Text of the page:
Augmented reality is all very well on paper but, if you really want to know what it's about, the best thing to do is see it with your own eyes. Fortunately, some web apps, the odd bit of software, Adobe Flash, your webcam and your office printer are all at hand so that you can check AR out for yourself now, this minute.
If you don't know what augmented reality is, you might want to have a quick read of our first article on AR Week explaining about all that. Now that you're all set, we should warn you that what you are about to see is really just a parlour trick but it's a good trick nonetheless. We'll have some more mind-boggling futuristic applications later in the week but, for now, just enjoy the easy stuff.
So, here are 10 good augmented reality tricks you can try out right now. Oh, and if you're wondering why we did post the videos, well, that would rather spoil the fun, now wouldn't it?
3D Taj Mahal
It's a pretty simple one to start with. This is very much the bog standard of webcam AR trickery. Print out your code, show it to your webcam and you'll find a 3D model of the Taj Mahal in your very hands for you to turn about and examine to your heart's content. There's nothing particularly killer about this one but it's nice to see the sun shining on such a grey day. As with all of these, it works better if you can print out onto thicker paper or, even better, card.
The Tissot watch campaign is an excellent example of how AR through your webcam can actually be of use rather than just fun. The idea is that, this time, the printed code is in the form of a wristwatch which you might need some help to put on without tearing. Now you can run the desktop app, choose the model of Tissot you want to try and see how it suits your skin tones.
Ray Ban Virtual Mirror
Similar to the Tissot campaign, this one for Ray Ban allows you to try before you buy without actually having to be in the shop. Better still, there's no need to print anything out at all. The software manages to leverage face recognition techniques so that all you have to do is choose your shades and then, hey presto, they appear on your face. The fact that the view replicates the effect of a mirror rather than a webcam - i.e. flipped in the horizontal plane - is another nice touch.
Sony Ericsson football
Another one that can work on facial recognition is the World Cup 2010 campaign as run by Sony Ericsson. Again, you get to interact with it, this time by playing a game. The software gives you the face of one of the tournament's star player - and Wayne Rooney - and you get points as you head virtual balls thrown up at you with swishes from your real life noggin.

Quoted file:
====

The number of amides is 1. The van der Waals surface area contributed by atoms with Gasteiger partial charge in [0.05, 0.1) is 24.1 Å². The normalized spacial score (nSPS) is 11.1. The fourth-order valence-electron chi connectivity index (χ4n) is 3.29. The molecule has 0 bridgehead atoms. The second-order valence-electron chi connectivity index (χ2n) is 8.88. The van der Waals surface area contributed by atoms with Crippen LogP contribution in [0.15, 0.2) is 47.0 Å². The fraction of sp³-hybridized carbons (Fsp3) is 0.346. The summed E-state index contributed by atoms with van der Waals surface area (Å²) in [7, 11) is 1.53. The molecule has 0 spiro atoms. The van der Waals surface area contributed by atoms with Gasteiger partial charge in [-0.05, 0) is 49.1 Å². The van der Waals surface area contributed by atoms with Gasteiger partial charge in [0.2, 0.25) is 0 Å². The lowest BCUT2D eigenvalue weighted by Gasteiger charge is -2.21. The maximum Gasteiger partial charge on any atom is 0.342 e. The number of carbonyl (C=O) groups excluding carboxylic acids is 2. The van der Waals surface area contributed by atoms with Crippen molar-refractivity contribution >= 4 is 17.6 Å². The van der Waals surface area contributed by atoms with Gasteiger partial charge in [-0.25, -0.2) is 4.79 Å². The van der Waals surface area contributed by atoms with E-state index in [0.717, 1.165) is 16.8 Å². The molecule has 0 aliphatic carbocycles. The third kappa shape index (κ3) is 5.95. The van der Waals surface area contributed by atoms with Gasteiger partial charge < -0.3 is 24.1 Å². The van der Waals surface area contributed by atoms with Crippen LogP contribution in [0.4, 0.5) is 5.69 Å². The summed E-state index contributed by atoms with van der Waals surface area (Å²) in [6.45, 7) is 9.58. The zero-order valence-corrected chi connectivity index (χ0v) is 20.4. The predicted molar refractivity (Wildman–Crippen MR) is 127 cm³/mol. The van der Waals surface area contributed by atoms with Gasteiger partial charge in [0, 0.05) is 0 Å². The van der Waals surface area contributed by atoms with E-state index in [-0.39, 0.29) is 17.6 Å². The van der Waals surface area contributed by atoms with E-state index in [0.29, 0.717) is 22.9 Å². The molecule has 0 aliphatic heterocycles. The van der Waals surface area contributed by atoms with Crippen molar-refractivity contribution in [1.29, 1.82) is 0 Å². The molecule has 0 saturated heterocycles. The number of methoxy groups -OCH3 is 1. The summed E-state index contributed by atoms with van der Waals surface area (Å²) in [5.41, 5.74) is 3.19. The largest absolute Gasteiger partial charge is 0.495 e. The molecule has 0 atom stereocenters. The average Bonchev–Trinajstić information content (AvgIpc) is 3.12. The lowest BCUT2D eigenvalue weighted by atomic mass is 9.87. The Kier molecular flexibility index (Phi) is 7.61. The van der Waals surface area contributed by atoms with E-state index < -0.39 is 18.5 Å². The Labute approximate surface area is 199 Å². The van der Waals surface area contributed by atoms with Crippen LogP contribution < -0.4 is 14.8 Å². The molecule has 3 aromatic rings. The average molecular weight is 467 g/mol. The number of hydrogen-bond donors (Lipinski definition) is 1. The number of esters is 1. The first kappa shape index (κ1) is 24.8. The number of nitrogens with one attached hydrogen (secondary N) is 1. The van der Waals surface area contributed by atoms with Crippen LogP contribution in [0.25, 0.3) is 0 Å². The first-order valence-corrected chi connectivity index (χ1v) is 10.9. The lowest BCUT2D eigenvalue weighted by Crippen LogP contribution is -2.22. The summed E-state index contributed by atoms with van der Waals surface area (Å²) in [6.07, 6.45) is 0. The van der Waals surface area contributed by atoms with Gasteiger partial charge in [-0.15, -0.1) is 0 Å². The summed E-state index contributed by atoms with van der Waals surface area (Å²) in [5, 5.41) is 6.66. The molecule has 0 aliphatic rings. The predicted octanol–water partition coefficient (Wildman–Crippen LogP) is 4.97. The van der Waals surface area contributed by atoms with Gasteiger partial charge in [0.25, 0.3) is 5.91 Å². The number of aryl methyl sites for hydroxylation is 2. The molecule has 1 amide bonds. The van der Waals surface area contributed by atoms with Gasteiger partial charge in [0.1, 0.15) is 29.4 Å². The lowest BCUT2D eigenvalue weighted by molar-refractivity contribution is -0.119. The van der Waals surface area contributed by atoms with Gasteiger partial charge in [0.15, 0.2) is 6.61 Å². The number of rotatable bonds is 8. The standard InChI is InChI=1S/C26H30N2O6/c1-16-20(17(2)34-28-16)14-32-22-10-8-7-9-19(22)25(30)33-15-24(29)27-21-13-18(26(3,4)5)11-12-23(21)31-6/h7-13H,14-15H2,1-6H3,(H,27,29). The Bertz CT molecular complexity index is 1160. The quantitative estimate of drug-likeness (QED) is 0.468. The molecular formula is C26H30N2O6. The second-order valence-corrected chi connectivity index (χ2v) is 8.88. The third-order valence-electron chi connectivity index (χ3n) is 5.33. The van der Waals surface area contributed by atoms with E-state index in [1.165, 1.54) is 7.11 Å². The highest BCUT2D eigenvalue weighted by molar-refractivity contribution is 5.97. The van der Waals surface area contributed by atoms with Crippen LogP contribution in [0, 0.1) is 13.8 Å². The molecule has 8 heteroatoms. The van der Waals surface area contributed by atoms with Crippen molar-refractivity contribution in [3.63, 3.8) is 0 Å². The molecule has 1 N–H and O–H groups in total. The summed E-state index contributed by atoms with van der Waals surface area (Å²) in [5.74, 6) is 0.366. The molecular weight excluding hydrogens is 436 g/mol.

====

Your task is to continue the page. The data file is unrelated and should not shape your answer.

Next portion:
John Mayer Heartbreak Warfare
Back to holding a paper code up in front of your webcam this time but it's well worth the effort to witness the first ever AR music video as performed by John Mayer for his track "Heartbreak Warfare". Of course, if you can't stand Mr Mayer, you might want to give this one a miss. Again, it's a nice trick but we can't imagine this is going to become the industry standard for music videos any time soon.
GE Smart Grid
The GE Smart Grid was one of the first webcam AR demos to hit the big time and rather put the whole trick on the map. It's a very neat example nonetheless, partly because of the way that the animation of the wind warm unfolds itself out for the paper and because, if you blow, it makes the windmills go round faster - a trick of your computer microphone, but we're sure that you worked that one out anyway.
Tron: Legacy Light Cycles
A promo for a movie this time but it's worth it almost simply because it's AR for Tron: Legacy 3D and the very best part of the film as well - the Light Cycles. There's not an awful lot to this one but you do get to watch an animation of two riders trying to smash each other off your hands. The instructions are all a bit Italian but just stick with whatever word looks most like "continue" and you'll be fine.
Probably our favourite of the lot is the AR campaign for the BMW Z4 which you can still enjoy. Again, it's a question of printing out a piece of paper and putting it down to reveal a virtual model of the car sitting on your desk. What is quite a shock, though, is when you discover that you can actually use your keyboard to drive it off the paper and start skidding it about all over the place. Hours of fun.
The second movie AR promo - this time in association with Coke - gives you the chance to get a closer look at one of those Avatar Helicopters. It doesn't do much beyond flying about wherever you move the paper but it is rather reminiscent of the film - particularly if you've got a 3D capable set up.
Last of the bunch is the slightly insane campaign for Oasis drinks - Rubber Duckzilla. This time, you can just draw the required code out on a piece of paper, as demonstrated by two endearingly giggly Japanese girls. Once you've got that sorted there's a few different games you can play centering around the fact that you're a giant, angry duck with the power of burning down cities. Look, don't shoot the messenger.
For more information on what Qualcomm is doing with Augmented Reality please click: http://www.qualcomm.co.uk/products/augmented-reality